From Hammer to George Lucas

by Thierry Girandon

In the thirties, Universal’s monsters terrorised cinema audiences. Then Dracula and Co. ended up playing at being scared, degenerating into ridiculous Z-series alongside cheesy comedians. Dracula and the Werewolf were made to meet as Alien and Predator would meet.
Lon Chaney Jr. made a mockery of the saying « like father like son ». The Mummy lost his bandages and revealed his hollow chest. In the drive-ins people wanted blood and tits. So it was that young virgins in Chevrolets lost their blood on the moleskin of the benches. It would not be surprising if this last sentence were to be the refrain of a rocker’s song.

In the 1950s, the famous British studio Hammer had the bright idea of resurrecting these monsters. Hammer’s genius was the use of colour. Blood, bright red, spurted onto the green drapes; oh, the carmine lips of Dracula’s victims! His bite, a kiss. In Psycho, the blood was only melted chocolate. What shocked then was only the toilet bowl and the obscene sound of the flush.

Terence Fisher, Hammer’s greatest director, resurrected first Frankenstein and then the others. But he took a particular liking to the famous baron, who remained the same but varied his creatures rather like a fashion designer who presents a new collection every season. I recently saw Fisher’s last film: Frankenstein and the monster from hell, made in 1974, his fifth variation on the baron and his baby. The doctor, suavely played by Peter Cushing, works in an insane asylum. His latest creation, the monster from hell, is a truly compassionate creature. This is Fisher’s genius. He had already made the Werewolf moving. He casts his creature’s soul into the powerful body of a psychopath who has just failed to commit suicide. He cocoons the brain of a genius and the skilful hands of a sculptor. The creature thus brought back to life is nothing but a monster of suffering who lives a real hell, torn by despair, murderous desires and the torments of creation. A pitiful but pathetic creature, or the opposite. The actor who lends his body to this savage creature covered in Chewbacca-like hair is no stranger. He is David Prowse. David Prowse died in 2020. He was a former weightlifter, famous for being the man under the Darth Vader costume. George Lucas wanted a massive, athletic figure, just that. Lucas in turn became the famous Dr. Frankenstein by creating this degenerate father who degenerated several generations of viewers. This Darth Vader, like Frankenstein’s monster, is a composite character. If David Prowse lends his body, it is not his voice in the films. When he shows his face, it is not his face. Darth Vader is, like Frankenstein’s creature, a piece of string. Poor David Prowse is condemned to play the same monster forever.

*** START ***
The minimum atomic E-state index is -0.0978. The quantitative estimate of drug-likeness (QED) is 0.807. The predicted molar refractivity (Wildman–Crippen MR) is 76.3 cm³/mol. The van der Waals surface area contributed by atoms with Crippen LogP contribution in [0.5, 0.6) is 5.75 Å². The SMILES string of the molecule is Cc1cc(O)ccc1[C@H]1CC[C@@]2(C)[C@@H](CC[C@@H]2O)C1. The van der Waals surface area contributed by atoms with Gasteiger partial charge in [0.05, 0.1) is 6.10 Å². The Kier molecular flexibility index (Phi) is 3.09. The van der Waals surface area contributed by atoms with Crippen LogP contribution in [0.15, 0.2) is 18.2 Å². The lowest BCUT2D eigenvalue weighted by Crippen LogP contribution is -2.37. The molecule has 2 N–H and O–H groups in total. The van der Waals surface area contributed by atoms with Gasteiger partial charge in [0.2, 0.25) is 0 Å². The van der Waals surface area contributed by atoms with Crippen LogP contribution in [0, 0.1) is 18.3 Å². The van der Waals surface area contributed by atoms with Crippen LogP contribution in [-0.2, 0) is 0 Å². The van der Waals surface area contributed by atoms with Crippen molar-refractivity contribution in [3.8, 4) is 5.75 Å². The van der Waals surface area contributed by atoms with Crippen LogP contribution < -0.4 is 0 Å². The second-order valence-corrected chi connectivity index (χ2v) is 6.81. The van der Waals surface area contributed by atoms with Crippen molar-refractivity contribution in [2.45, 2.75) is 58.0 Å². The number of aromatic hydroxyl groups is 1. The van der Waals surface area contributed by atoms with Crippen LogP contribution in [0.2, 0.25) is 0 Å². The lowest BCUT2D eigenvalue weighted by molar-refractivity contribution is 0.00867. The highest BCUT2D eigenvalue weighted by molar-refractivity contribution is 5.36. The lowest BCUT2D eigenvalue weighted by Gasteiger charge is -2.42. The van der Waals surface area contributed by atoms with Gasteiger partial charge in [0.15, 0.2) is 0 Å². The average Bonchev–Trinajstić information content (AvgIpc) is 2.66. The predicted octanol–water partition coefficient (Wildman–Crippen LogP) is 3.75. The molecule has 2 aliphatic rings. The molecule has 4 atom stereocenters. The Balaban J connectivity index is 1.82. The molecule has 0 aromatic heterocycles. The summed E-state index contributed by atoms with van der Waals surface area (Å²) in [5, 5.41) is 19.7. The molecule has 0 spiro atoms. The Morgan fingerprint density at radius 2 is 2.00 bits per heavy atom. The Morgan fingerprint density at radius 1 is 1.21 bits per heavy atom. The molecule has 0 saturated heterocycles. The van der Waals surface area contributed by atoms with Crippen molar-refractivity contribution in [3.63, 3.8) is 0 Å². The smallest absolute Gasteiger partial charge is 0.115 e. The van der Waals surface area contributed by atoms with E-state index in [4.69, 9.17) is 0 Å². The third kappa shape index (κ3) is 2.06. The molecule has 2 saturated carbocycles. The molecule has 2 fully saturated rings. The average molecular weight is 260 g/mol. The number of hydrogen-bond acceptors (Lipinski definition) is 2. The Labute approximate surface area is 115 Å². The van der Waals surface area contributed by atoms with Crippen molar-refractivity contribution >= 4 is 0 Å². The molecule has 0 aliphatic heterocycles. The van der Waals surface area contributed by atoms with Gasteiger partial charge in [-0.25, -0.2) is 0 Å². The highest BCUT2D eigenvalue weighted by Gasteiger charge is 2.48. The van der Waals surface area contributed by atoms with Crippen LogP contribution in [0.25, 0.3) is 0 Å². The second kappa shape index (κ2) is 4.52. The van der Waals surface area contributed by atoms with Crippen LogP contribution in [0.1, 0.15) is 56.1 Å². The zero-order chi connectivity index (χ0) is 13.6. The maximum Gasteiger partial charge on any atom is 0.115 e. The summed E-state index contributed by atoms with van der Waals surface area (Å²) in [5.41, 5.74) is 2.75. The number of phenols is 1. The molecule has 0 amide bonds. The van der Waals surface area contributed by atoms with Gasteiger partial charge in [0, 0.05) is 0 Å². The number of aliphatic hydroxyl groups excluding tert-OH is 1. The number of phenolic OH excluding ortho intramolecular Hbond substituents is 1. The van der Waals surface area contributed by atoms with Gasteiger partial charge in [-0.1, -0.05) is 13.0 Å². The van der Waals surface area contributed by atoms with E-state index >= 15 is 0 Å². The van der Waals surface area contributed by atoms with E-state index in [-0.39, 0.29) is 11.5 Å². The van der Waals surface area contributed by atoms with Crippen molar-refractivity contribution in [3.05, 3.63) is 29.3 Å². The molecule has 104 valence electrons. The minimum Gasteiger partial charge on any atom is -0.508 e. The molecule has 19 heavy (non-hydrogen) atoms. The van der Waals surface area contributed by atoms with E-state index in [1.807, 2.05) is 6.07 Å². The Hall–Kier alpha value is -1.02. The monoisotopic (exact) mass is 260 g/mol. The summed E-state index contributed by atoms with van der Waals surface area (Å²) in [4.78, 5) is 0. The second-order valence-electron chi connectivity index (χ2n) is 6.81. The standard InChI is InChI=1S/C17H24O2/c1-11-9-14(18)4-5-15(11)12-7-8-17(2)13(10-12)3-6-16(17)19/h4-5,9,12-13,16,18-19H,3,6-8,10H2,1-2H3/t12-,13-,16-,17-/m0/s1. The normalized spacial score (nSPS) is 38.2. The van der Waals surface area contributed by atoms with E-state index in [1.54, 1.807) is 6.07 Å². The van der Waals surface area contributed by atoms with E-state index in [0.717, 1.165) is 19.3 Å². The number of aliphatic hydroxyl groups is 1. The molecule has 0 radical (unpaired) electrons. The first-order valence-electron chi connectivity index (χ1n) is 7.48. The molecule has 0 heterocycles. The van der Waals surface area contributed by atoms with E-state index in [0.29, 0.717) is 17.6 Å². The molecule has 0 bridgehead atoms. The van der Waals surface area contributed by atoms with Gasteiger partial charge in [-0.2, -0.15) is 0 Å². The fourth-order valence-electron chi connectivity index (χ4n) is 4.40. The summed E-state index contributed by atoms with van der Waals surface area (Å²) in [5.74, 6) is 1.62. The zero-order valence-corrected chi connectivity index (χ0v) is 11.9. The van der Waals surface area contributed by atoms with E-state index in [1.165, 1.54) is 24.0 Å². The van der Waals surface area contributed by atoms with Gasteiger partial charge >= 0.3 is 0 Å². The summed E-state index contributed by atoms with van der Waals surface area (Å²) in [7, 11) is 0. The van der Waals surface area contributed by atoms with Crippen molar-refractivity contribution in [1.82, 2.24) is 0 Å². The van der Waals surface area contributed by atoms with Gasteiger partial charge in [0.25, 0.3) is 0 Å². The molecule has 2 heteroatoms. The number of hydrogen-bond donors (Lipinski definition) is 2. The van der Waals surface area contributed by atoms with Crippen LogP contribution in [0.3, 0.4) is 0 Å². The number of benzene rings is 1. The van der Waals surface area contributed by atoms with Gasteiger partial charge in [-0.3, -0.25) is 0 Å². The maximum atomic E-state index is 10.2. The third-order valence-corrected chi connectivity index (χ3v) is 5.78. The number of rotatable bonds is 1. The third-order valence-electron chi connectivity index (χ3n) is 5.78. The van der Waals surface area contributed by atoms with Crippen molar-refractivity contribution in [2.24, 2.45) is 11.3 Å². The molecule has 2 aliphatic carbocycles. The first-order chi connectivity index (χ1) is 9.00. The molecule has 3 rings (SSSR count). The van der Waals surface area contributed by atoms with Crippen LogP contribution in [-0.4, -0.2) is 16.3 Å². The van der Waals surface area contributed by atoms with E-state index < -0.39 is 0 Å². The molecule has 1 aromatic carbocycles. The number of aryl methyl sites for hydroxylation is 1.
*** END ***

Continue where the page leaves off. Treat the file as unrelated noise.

David Prowse